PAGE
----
TransCanada Expects U.S. Decision on Keystone XL by End of March
The current U.S. government shutdown isn’t causing a “material delay” in the State Department’s review of the $5.3 billion pipeline, Alex Pourbaix, TransCanada’s president of energy and oil pipelines, said today at a conference in Calgary, where the company is based. TransCanada expects a final environmental impact statement from the department “this fall,” he said.
“It does appear a lot of the work is getting done at the agencies,” Pourbaix told reporters.
Keystone XL would connect rising oil-sands production in Alberta with U.S. Gulf Coast refineries. The project has become a lightning rod for environmental opponents seeking to slow oil-sands development. Trade groups and the Canadian government have rallied behind the line, calling it a job creator.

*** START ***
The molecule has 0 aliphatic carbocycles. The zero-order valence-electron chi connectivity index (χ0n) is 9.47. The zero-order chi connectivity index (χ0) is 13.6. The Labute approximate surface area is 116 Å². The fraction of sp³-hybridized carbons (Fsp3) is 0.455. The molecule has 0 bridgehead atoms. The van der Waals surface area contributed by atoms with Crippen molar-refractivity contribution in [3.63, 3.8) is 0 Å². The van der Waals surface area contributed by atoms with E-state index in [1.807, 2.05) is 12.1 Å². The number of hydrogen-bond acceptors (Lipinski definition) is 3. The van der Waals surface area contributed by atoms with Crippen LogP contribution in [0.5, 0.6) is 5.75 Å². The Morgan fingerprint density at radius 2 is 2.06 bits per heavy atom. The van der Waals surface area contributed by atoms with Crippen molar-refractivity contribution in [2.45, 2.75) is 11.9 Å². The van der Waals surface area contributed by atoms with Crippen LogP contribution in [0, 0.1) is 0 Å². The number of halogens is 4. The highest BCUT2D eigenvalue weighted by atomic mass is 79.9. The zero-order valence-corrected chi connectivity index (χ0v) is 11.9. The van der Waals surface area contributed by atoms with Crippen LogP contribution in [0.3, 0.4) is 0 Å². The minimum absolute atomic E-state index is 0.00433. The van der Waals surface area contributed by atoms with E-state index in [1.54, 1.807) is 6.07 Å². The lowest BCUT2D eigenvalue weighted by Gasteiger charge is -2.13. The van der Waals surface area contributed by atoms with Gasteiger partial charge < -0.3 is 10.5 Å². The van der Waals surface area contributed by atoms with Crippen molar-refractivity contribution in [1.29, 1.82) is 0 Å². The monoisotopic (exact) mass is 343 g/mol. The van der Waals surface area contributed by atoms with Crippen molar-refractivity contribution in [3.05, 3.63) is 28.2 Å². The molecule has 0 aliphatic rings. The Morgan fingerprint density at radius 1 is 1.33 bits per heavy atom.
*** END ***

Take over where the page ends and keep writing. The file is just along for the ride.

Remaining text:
U.S. President Barack Obama rejected the line in January 2012, citing threats posed by its route through ecologically sensitive lands in Nebraska, and invited TransCanada to re-apply. The company split the project in two last year, proceeding with the southern portion that doesn’t require a permit, and reapplied for approval of the northern leg with a new Nebraska route.
U.S. mid-term elections next year pose a larger threat to a Keystone XL decision than the U.S. government shutdown, Pourbaix said.
“Obviously this is a political file,” Pourbaix said. “Sometimes big important issues get tabled in elections.”
Enbridge Inc. (ENB) is Canada’s largest pipeline company by market value.